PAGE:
Carriages rattling over Danube bridges, men in top-hats, women with shawls and parasols – all of these can be seen in a series of rare videos that were recorded in Budapest in 1910. Although well over a century has passed since their creation, the clips are still sharp enough to give a unique, eye-opening view into what everyday life in the Hungarian capital looked like before the city was ravaged by the catastrophes of the 20th century.
The videos, which were posted in a Facebook group, were taken by French film company Gaumont, which was founded in 1895 and which continues to make films to the present.
As the website We Love Budapest noted in an article, in the first clip viewers can see a number of important Budapest landmarks, including some which have since been destroyed by war. In fact, the video opens with one such landmark, the original Elizabeth Bridge, which would later be rebuilt in a completely different style after its destruction during World War II. Gaumont’s recording also includes scenes of the Chain Bridge, the statue of St. Gellért, the Castle district’s famed Fisherman’s Bastion, St. Stephen’s Basilica, and the Parliament, the latter two of which had been completed just a few years before.
The second video opens with views of the Danube from the Pest side of the city, and continues with footage of Gellért Hill, a bustling traditional market in Buda, villas, and ships making their down the river, as well as some of the other views and landmarks that can be seen in the first video.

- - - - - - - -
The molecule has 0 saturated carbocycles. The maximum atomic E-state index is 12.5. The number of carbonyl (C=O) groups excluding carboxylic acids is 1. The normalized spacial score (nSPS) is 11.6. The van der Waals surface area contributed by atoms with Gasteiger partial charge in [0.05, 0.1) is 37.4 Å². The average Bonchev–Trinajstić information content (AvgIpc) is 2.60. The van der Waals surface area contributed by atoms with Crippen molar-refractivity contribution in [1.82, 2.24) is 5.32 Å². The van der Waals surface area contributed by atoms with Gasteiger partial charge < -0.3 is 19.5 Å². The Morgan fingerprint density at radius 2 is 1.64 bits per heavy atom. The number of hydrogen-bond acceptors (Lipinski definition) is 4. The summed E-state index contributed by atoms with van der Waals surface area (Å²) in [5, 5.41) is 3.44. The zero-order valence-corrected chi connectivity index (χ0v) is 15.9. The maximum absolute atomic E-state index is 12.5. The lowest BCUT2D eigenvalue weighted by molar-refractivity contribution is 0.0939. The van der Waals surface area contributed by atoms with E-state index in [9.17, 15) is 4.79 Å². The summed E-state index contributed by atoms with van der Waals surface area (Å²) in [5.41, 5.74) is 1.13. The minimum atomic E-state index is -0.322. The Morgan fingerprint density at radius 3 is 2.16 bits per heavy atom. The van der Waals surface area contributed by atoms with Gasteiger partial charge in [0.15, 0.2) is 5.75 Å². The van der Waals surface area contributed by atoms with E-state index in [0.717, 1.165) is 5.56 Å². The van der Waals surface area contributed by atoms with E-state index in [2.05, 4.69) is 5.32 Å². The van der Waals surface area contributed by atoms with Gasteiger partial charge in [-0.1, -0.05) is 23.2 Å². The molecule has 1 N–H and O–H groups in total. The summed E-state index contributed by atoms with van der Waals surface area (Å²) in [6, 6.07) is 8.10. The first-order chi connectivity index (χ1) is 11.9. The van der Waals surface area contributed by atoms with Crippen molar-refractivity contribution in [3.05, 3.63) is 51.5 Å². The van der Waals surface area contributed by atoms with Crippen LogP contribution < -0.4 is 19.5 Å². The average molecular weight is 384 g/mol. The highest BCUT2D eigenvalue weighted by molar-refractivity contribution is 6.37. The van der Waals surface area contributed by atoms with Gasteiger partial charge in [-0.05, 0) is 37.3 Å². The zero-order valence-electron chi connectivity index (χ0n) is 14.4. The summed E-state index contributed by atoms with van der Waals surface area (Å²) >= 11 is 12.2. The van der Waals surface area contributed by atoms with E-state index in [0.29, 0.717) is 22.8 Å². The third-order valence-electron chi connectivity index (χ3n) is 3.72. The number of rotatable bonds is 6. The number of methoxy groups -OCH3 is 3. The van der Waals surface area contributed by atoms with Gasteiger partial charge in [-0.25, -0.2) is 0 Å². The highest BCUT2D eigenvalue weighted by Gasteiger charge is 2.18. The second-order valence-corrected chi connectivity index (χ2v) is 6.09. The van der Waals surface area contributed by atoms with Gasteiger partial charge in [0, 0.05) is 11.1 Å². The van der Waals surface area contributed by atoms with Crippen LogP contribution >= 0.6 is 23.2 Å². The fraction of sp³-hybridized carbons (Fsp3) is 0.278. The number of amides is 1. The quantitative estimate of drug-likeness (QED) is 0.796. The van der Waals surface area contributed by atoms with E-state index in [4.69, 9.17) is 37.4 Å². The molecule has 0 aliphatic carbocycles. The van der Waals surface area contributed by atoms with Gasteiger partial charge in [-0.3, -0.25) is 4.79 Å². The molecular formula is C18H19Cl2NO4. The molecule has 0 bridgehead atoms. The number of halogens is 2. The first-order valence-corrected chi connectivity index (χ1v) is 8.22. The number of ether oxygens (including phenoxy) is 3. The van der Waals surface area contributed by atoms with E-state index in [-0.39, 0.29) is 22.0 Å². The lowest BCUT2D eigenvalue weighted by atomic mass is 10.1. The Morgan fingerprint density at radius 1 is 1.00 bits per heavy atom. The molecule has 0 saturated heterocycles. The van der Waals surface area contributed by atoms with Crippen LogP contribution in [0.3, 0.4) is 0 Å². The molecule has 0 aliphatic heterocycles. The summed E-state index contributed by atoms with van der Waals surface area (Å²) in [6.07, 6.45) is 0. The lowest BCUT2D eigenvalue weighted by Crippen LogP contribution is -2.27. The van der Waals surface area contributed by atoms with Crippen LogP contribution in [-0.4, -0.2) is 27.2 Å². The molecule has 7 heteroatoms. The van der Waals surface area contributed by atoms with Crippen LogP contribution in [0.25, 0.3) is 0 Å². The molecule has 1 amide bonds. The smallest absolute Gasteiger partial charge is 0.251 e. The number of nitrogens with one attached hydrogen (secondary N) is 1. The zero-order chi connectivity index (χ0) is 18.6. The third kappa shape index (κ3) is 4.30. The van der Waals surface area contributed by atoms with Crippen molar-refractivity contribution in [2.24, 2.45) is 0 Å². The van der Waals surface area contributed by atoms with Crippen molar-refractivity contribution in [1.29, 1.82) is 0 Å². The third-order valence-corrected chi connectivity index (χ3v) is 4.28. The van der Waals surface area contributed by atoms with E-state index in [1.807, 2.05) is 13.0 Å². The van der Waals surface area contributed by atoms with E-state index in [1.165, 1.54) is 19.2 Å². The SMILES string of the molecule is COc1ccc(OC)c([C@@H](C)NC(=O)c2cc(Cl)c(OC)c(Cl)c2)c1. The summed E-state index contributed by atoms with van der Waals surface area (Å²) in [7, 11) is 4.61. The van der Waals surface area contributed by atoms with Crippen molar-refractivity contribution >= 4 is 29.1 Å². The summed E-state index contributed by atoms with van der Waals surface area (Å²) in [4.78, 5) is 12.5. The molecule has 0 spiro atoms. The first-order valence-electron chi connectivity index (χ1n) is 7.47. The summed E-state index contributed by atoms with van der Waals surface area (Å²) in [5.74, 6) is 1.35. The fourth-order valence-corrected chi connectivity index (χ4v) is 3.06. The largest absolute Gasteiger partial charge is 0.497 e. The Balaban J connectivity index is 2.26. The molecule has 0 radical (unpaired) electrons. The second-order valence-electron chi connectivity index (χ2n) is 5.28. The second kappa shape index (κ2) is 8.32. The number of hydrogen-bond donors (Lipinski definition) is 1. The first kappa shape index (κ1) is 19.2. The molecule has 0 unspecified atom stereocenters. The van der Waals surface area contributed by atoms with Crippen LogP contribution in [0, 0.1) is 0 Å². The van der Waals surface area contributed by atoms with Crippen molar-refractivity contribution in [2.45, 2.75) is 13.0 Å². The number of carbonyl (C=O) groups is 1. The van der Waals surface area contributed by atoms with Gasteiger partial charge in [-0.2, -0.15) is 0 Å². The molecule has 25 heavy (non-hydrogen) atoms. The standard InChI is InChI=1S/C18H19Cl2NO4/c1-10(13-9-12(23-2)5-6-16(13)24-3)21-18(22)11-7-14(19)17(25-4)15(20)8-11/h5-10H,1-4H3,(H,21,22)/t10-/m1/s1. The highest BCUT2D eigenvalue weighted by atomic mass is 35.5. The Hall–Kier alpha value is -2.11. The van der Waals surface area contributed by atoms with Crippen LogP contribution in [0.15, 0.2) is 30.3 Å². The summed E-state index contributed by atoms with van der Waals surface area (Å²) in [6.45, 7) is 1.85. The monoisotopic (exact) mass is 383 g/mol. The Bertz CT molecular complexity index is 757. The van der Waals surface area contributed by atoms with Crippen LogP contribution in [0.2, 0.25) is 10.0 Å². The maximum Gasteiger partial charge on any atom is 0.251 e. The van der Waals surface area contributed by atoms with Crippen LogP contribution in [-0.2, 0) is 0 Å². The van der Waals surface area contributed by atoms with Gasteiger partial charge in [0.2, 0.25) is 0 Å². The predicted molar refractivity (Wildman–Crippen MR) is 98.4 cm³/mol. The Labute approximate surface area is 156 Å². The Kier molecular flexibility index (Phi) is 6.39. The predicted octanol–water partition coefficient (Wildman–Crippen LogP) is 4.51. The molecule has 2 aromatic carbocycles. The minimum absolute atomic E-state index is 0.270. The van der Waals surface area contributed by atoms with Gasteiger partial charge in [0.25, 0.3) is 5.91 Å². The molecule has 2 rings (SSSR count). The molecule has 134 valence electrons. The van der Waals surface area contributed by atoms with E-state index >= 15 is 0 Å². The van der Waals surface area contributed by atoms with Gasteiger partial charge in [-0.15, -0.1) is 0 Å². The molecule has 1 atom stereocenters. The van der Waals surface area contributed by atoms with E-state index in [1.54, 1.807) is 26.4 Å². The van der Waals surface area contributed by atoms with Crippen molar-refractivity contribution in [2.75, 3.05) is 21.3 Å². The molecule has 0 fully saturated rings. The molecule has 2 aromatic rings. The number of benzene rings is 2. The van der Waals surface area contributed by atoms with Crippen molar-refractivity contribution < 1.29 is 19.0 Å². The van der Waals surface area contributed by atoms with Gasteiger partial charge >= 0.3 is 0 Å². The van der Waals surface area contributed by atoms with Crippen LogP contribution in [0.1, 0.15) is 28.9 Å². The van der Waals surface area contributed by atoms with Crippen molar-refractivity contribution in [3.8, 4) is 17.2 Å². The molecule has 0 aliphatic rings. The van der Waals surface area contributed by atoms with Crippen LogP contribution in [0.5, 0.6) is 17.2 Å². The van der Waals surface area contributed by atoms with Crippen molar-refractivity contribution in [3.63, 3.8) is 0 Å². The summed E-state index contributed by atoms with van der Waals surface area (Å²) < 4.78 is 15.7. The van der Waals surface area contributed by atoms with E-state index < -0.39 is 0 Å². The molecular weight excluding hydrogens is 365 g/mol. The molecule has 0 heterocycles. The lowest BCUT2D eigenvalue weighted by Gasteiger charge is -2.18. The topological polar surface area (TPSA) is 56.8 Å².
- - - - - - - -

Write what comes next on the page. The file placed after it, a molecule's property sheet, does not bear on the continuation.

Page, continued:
At the time these ‘moving images’ were recorded, Budapest was still the glorious imperial co-capital of Austria-Hungary, one of the great powers of Europe. Francis Joseph was still Emperor-King, and veterans of the 1848 Revolution and War for Independence were still alive. Around the world, telephones and mass electricity were just beginning to become widespread throughout Europe and America, and Ford’s Model T had just appeared two years before. In this context, it is truly fascinating to see videos of a time when film itself was a novelty.
For those readers interested in even more videos of Budapest as it looked in the early 20th century, here’s a video of the Hungarian capital in 1930, after the fall of Austria-Hungary and the trauma of the Treaty of Trianon, but before the devastation of the Second World War:
Via Budapest Régi Képeken Facebook page and welovebudapest.com
Image via Budapest Régi Képeken Facebook page
Videos via Budapest Régi Képeken Facebook page and YouTube